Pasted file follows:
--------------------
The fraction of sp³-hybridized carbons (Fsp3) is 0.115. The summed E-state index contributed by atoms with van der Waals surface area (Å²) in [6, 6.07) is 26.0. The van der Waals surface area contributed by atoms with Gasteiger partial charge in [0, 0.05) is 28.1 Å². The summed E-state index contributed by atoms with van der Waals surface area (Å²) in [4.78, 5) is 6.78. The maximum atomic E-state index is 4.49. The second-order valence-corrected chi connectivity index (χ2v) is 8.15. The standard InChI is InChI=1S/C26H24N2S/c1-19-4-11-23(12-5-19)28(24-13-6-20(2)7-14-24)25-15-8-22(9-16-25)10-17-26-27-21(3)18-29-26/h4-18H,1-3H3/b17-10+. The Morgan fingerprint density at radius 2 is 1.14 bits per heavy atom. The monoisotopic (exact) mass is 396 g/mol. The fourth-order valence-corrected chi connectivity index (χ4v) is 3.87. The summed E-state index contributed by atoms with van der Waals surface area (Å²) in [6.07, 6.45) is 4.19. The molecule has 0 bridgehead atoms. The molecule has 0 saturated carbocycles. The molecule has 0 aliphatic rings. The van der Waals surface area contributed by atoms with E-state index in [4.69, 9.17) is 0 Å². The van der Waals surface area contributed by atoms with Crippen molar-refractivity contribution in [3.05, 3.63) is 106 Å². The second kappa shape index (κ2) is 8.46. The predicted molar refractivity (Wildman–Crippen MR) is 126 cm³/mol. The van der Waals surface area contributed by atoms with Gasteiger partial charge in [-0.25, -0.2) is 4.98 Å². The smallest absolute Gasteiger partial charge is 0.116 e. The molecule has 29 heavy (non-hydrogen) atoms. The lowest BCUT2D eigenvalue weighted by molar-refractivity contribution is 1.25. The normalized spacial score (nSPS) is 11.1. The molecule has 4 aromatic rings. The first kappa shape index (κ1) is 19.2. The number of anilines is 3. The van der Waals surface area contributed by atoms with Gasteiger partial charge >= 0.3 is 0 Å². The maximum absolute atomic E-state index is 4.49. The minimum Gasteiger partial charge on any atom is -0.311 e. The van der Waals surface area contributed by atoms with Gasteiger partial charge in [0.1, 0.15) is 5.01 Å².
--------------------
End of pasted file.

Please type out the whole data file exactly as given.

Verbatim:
The fraction of sp³-hybridized carbons (Fsp3) is 0.115. The summed E-state index contributed by atoms with van der Waals surface area (Å²) in [6, 6.07) is 26.0. The van der Waals surface area contributed by atoms with Gasteiger partial charge in [0, 0.05) is 28.1 Å². The summed E-state index contributed by atoms with van der Waals surface area (Å²) in [4.78, 5) is 6.78. The maximum atomic E-state index is 4.49. The second-order valence-corrected chi connectivity index (χ2v) is 8.15. The standard InChI is InChI=1S/C26H24N2S/c1-19-4-11-23(12-5-19)28(24-13-6-20(2)7-14-24)25-15-8-22(9-16-25)10-17-26-27-21(3)18-29-26/h4-18H,1-3H3/b17-10+. The Morgan fingerprint density at radius 2 is 1.14 bits per heavy atom. The monoisotopic (exact) mass is 396 g/mol. The fourth-order valence-corrected chi connectivity index (χ4v) is 3.87. The summed E-state index contributed by atoms with van der Waals surface area (Å²) in [6.07, 6.45) is 4.19. The molecule has 0 bridgehead atoms. The molecule has 0 saturated carbocycles. The molecule has 0 aliphatic rings. The van der Waals surface area contributed by atoms with E-state index in [4.69, 9.17) is 0 Å². The van der Waals surface area contributed by atoms with Crippen molar-refractivity contribution in [3.05, 3.63) is 106 Å². The second kappa shape index (κ2) is 8.46. The predicted molar refractivity (Wildman–Crippen MR) is 126 cm³/mol. The van der Waals surface area contributed by atoms with Gasteiger partial charge in [-0.25, -0.2) is 4.98 Å². The smallest absolute Gasteiger partial charge is 0.116 e. The molecule has 29 heavy (non-hydrogen) atoms. The lowest BCUT2D eigenvalue weighted by molar-refractivity contribution is 1.25. The normalized spacial score (nSPS) is 11.1. The molecule has 4 aromatic rings. The first kappa shape index (κ1) is 19.2. The number of anilines is 3. The van der Waals surface area contributed by atoms with Gasteiger partial charge >= 0.3 is 0 Å². The maximum absolute atomic E-state index is 4.49. The minimum Gasteiger partial charge on any atom is -0.311 e. The van der Waals surface area contributed by atoms with Gasteiger partial charge in [0.1, 0.15) is 5.01 Å².